Wednesday, July 6, 2011

Daily Belly

And Now A Word on Words (& Images)

Free speech for the mediated public comes at the cost of many logics, and most starkly those irritating ellipses (blip! blip!) that have begun to slowly creep into our media texts and images, raising their heads in our midst as our markets compete for more eyeballs and earholes, trying to entice us in the rousing race for consumption.

Never mind, you may say, even in real life, we know we are fond of swearing by our radishes, potatoes, our fellow rice-gnawers and our wife’s brother, and asses and dogs and bulls and, excuse me, by our pubic hair, and on and on.

Wonder how we absorbed this elaborate tradition without having to attend any formal orientation and that soon we may resort to blips all over to save our wicked faces. Just too many scrubs to suffer for too little a sense? Well, without them, the police could be on their way any minute to deal with our viewing habits.

We know too well that profanity is becoming more common in our interpersonal exchanges. Not a day goes by without us overhearing obscene remarks, curse words, insulting cries in our streets, and other public places. If you are not a swearing type, you must have become angry or embarrassed to observe that cusses or expletives are not absent even in some of our work places and family living rooms. But we don’t expect the police to be around to sanitize these environments. What is it with the movies or the media that they irritate these keepers of law and order?

This brings me to the news of police raid on Gopi Krishna Movies in Chabahil, Kathmandu this Sunday evening for defying the objections from our country’s film censor board. Looks like our showmen don’t like the blips either, or else, why would they go ahead and screen Delhi Belly, the Bollywood movie said to be replete with fowl language? Why would they like to earn the wrath of our district administration and invite a ban on the movie?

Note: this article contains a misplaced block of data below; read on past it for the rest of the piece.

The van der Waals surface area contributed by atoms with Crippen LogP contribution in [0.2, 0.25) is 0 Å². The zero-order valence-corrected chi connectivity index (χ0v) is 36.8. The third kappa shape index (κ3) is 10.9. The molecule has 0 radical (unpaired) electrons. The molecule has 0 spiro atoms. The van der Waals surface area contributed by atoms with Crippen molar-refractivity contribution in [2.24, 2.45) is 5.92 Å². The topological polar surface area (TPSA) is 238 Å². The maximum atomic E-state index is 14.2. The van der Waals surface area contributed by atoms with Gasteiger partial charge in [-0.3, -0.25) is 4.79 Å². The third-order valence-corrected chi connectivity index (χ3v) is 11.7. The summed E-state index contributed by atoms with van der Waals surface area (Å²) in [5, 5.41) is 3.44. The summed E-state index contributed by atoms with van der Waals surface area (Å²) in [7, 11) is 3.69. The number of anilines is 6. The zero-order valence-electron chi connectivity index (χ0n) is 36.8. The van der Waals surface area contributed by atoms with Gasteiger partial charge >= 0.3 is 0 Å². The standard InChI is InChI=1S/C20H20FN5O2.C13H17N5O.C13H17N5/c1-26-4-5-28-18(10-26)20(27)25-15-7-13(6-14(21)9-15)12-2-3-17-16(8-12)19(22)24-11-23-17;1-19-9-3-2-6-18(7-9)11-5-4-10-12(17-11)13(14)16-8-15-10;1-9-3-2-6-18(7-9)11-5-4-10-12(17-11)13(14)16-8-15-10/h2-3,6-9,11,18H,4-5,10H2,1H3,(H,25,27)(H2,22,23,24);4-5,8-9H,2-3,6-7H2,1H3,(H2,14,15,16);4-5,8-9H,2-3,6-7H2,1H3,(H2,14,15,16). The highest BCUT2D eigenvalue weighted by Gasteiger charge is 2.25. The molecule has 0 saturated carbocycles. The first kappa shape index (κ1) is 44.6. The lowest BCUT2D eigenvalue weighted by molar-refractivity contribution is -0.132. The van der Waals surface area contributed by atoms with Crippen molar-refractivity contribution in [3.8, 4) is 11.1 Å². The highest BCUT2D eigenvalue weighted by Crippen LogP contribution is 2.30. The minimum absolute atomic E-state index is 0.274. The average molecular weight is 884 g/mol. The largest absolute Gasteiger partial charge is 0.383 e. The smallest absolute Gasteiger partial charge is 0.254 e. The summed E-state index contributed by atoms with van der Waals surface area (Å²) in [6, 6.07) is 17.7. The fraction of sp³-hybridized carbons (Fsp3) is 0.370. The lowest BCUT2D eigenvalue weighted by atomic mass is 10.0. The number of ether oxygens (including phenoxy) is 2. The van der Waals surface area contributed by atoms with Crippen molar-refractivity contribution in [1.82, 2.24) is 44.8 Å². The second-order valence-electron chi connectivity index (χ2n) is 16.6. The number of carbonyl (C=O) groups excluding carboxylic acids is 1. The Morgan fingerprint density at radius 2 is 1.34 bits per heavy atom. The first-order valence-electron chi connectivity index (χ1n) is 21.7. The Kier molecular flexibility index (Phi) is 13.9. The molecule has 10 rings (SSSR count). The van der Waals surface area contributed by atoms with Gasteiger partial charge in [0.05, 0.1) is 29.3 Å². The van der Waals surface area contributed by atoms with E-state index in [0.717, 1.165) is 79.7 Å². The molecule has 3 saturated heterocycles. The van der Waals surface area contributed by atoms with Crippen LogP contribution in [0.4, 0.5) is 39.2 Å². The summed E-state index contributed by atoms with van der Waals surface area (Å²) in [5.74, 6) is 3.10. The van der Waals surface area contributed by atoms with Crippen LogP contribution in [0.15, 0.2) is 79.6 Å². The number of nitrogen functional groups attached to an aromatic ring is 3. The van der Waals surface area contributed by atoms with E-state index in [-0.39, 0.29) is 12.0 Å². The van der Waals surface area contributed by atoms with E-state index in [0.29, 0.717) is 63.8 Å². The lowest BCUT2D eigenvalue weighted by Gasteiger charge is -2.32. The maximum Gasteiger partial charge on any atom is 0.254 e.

The fact of the matter is relations have strained in recent years between the censor board and the studios or film makers. The idea of a moral police, and that appointed by the government, has simply become abominable at a time when centuries-old structures of power and control have been demolished to give way to self-determination. Who would want a big brother minding you around, if you think you can stand on your own feet and walk the walk: I’m not a child any longer; don’t tell me what I can and cannot do!

Sounds reasonable, but self-regulation is part of any growing up and some types of bounds are necessary in the movie business in regards to their content and style just as such bounds are required in our daily lives. So the question at the heart of this issue is who should set those bounds, of what types, and with what consequences?

When the government recently amended the Film (Production, Exhibition and Distribution) Act 2057 (2001 AD), some hoped that the winds of change would lead to a reformed certification system. Oddly, the revised rules increased the scope of prior censorship. They also imposed further restrictions on the distribution of foreign films, inviting more criticism of the board’s powers.

I am not sure whether the present censorship regime can indefinitely withstand the winds of change that call for either altogether doing away with the existing certification body or replacing it with an autonomous or independent rating system. Not to paint this as just a power issue between the board and the studios, I invite readers to consider the audience, the wider public, above all, in this debate.